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Join John Salminen as he uses the language of design to build a complex layered abstraction.
The design analysis and thinking he uses may be applied to any subject or medium. John begins with simple objects as a springboard to suggest shapes and line. He then launches on a sequence of steps to create intriguing and unpredictable effects all the while using design principles to create a cohesive captivating painting.
John floods in warm tones, dry brush blending, scrapes in darks, and masks lines. He creates a variety of line and edge qualities, careful to always add to the whole. John explains the rationale for each step. He capitalizes on the strengths of watercolor - delicate and subtle middle values. He verbalizes his composition and problem solving strategies and uses the design principles of dominance, texture, linkage, and repetition to bring unity to the painting. John uses a variety of techniques to create interest - salt, dry brush blending, splattering, mouth atomizer, collage, and acrylics.
Are you intimidated by non-objective art? A little fuzzy on what makes good shape integration and design? This is the workshop for you. To John Salminen, design is the common language binding all styles of painting. Salminen, a recent gold medal winner of both the American Watercolor Society and National Watercolor Society, speaks the language of design fluently. In this workshop, John applies his core design principles to a complex, layered abstraction. You'll learn to create interesting shapes, capitalize on the strengths of watercolor and keep your painting intriguing and unpredictable. You'll also discover composition and problem-solving strategies that apply to all media.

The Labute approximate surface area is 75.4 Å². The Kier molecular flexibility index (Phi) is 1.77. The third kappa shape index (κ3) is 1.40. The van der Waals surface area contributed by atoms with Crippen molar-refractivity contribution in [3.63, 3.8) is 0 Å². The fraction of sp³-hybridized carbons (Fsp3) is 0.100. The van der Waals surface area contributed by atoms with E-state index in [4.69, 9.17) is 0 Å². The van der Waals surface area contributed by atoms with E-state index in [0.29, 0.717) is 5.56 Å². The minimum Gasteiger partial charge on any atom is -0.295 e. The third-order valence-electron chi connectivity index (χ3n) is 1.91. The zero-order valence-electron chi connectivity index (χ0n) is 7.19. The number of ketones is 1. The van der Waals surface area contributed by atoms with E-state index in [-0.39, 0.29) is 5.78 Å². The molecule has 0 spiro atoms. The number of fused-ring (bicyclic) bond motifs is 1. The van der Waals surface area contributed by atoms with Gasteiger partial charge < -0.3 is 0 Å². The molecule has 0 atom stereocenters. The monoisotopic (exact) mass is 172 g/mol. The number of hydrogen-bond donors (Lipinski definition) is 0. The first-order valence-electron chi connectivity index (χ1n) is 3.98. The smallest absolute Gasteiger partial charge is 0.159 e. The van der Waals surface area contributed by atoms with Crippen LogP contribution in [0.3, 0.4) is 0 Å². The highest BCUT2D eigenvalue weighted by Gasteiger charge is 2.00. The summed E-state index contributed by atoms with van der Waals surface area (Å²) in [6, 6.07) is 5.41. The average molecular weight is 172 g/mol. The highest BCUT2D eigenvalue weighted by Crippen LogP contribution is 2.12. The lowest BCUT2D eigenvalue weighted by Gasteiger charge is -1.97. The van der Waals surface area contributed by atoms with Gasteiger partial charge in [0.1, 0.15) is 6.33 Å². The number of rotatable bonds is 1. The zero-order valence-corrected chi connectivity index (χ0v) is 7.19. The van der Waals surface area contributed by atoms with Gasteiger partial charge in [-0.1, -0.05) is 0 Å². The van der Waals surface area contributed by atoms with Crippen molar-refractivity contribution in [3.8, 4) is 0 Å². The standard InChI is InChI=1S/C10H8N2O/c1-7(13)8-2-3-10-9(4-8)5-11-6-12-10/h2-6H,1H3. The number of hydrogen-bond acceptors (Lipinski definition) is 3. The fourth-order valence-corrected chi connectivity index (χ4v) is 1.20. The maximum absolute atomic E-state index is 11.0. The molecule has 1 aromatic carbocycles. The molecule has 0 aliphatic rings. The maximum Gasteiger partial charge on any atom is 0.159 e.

John focuses the workshop on core principles of design: dominance, texture, linkage and repetition. As he sketches common objects to seed his composition, he begins to establish shape and line type dominance. He explains his criteria for creating interesting shapes and applies them as he plans his values and establishes an unpainted area of his painting for his powerful white shape. You'll learn the practical and artistic reasoning behind establishing color dominance as John brushes in a warm surround.
Throughout the workshop, you'll see John enhance his watercolors with salt, dry brush blending, sponges, spattering, and a mouth atomizer. John uses masking extensively and creatively to control his applications. Most importantly, he demonstrates the careful judgment and self control necessary to create effects that enhance the painting rather than tricks that steal attention from overall design.
You'll share in his thought process as he attacks design problems at each stage in the painting. He adds and extends dark shapes to create linkage between isolated elements. He increases contrast to add the illusion of depth and introduces complementary washes to restore color balance and create rich, complex grays.
Each line, edge, wash and texture in his painting is unique. He edits predictable shapes, gradually varies pigments and creates repetition through subtle echoes. John caps the painting with a truly unpredictable mixed media component. He integrates collage elements, extends his value range with acrylics and adds bold line with a permanent marker. To create exciting, intriguing paintings and ground yourself in the fundamentals of design, join John Salminen in A Designed Approach to Abstraction.
BONUS CLIP: Changing Edge Quality
In this clip from his video workshop, A Designed Approach to Abstraction, painter John Salminen teaches you a quick, inexpensive technique for creating hard-edged, linear shapes in a watercolor. John uses regular masking tape to mark off a dark, triangular shape in his abstract composition. John shares his design rationale for adding hard edges to his composition and offers tips for masking as he works.